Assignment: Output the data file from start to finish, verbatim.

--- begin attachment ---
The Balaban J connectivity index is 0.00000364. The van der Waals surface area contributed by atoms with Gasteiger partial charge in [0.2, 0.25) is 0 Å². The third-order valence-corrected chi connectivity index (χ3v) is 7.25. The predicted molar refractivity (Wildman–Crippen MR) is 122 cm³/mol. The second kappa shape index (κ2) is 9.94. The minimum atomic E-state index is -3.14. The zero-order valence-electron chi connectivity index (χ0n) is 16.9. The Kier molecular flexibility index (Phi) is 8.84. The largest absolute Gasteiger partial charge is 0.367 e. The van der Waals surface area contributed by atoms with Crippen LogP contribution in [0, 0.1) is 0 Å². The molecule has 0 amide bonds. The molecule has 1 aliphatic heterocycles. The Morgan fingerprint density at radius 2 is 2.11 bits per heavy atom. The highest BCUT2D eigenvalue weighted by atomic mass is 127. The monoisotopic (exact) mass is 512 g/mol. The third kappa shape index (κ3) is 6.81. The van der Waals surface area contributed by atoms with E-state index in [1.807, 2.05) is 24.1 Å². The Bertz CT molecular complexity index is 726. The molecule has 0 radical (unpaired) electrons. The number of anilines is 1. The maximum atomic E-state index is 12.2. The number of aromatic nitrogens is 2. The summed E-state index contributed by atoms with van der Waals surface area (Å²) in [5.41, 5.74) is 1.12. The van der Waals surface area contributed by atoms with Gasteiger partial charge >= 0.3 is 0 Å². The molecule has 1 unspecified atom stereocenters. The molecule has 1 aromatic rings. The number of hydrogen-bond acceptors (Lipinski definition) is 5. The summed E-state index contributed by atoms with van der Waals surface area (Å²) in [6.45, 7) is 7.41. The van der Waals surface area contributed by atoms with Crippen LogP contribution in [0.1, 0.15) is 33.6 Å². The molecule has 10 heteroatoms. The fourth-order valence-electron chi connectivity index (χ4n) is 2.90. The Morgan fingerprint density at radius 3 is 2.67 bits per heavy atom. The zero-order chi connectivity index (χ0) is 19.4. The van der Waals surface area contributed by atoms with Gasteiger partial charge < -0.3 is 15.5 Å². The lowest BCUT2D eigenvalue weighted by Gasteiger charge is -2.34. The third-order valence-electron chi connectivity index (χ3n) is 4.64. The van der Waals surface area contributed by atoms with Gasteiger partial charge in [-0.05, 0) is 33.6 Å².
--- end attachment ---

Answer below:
The Balaban J connectivity index is 0.00000364. The van der Waals surface area contributed by atoms with Gasteiger partial charge in [0.2, 0.25) is 0 Å². The third-order valence-corrected chi connectivity index (χ3v) is 7.25. The predicted molar refractivity (Wildman–Crippen MR) is 122 cm³/mol. The second kappa shape index (κ2) is 9.94. The minimum atomic E-state index is -3.14. The zero-order valence-electron chi connectivity index (χ0n) is 16.9. The Kier molecular flexibility index (Phi) is 8.84. The largest absolute Gasteiger partial charge is 0.367 e. The van der Waals surface area contributed by atoms with Crippen LogP contribution in [0, 0.1) is 0 Å². The molecule has 0 amide bonds. The molecule has 1 aliphatic heterocycles. The Morgan fingerprint density at radius 2 is 2.11 bits per heavy atom. The highest BCUT2D eigenvalue weighted by atomic mass is 127. The monoisotopic (exact) mass is 512 g/mol. The third kappa shape index (κ3) is 6.81. The van der Waals surface area contributed by atoms with E-state index in [1.807, 2.05) is 24.1 Å². The Bertz CT molecular complexity index is 726. The molecule has 0 radical (unpaired) electrons. The number of anilines is 1. The maximum atomic E-state index is 12.2. The number of aromatic nitrogens is 2. The summed E-state index contributed by atoms with van der Waals surface area (Å²) in [5.41, 5.74) is 1.12. The van der Waals surface area contributed by atoms with Gasteiger partial charge >= 0.3 is 0 Å². The molecule has 1 unspecified atom stereocenters. The molecule has 1 aromatic rings. The number of hydrogen-bond acceptors (Lipinski definition) is 5. The summed E-state index contributed by atoms with van der Waals surface area (Å²) in [6.45, 7) is 7.41. The van der Waals surface area contributed by atoms with Crippen LogP contribution in [0.1, 0.15) is 33.6 Å². The molecule has 10 heteroatoms. The fourth-order valence-electron chi connectivity index (χ4n) is 2.90. The Morgan fingerprint density at radius 3 is 2.67 bits per heavy atom. The zero-order chi connectivity index (χ0) is 19.4. The van der Waals surface area contributed by atoms with Gasteiger partial charge < -0.3 is 15.5 Å². The lowest BCUT2D eigenvalue weighted by Gasteiger charge is -2.34. The third-order valence-electron chi connectivity index (χ3n) is 4.64. The van der Waals surface area contributed by atoms with Gasteiger partial charge in [-0.05, 0) is 33.6 Å².